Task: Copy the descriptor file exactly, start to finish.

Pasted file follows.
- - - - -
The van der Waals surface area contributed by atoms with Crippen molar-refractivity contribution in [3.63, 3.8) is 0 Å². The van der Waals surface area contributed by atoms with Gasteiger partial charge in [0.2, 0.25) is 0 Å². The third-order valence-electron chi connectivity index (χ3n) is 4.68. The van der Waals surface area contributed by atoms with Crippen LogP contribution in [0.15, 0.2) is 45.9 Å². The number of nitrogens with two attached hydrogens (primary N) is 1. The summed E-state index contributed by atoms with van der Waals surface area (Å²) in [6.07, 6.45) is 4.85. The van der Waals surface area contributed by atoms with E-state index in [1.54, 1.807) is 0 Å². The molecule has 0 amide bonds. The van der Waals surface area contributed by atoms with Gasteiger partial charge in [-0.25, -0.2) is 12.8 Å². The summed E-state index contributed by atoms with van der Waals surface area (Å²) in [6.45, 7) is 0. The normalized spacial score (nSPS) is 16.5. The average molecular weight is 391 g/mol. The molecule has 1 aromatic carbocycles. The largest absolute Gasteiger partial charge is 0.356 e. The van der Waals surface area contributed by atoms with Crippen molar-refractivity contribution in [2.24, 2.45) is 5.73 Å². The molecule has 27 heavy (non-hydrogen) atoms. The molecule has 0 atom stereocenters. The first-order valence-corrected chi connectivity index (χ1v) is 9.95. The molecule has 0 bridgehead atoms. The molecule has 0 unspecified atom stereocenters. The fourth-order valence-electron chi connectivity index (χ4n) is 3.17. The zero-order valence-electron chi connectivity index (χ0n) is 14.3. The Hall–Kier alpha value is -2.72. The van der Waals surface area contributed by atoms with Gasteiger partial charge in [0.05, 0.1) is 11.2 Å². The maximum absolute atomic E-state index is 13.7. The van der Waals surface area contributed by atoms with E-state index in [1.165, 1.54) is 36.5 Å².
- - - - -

The van der Waals surface area contributed by atoms with Crippen molar-refractivity contribution in [3.63, 3.8) is 0 Å². The van der Waals surface area contributed by atoms with Gasteiger partial charge in [0.2, 0.25) is 0 Å². The third-order valence-electron chi connectivity index (χ3n) is 4.68. The van der Waals surface area contributed by atoms with Crippen LogP contribution in [0.15, 0.2) is 45.9 Å². The number of nitrogens with two attached hydrogens (primary N) is 1. The summed E-state index contributed by atoms with van der Waals surface area (Å²) in [6.07, 6.45) is 4.85. The van der Waals surface area contributed by atoms with E-state index in [1.54, 1.807) is 0 Å². The molecule has 0 amide bonds. The van der Waals surface area contributed by atoms with Gasteiger partial charge in [-0.25, -0.2) is 12.8 Å². The summed E-state index contributed by atoms with van der Waals surface area (Å²) in [6.45, 7) is 0. The normalized spacial score (nSPS) is 16.5. The average molecular weight is 391 g/mol. The molecule has 1 aromatic carbocycles. The largest absolute Gasteiger partial charge is 0.356 e. The van der Waals surface area contributed by atoms with Crippen molar-refractivity contribution in [2.24, 2.45) is 5.73 Å². The molecule has 27 heavy (non-hydrogen) atoms. The molecule has 0 atom stereocenters. The first-order valence-corrected chi connectivity index (χ1v) is 9.95. The molecule has 0 bridgehead atoms. The molecule has 0 unspecified atom stereocenters. The fourth-order valence-electron chi connectivity index (χ4n) is 3.17. The zero-order valence-electron chi connectivity index (χ0n) is 14.3. The Hall–Kier alpha value is -2.72. The van der Waals surface area contributed by atoms with Gasteiger partial charge in [0.05, 0.1) is 11.2 Å². The maximum absolute atomic E-state index is 13.7. The van der Waals surface area contributed by atoms with E-state index in [1.165, 1.54) is 36.5 Å².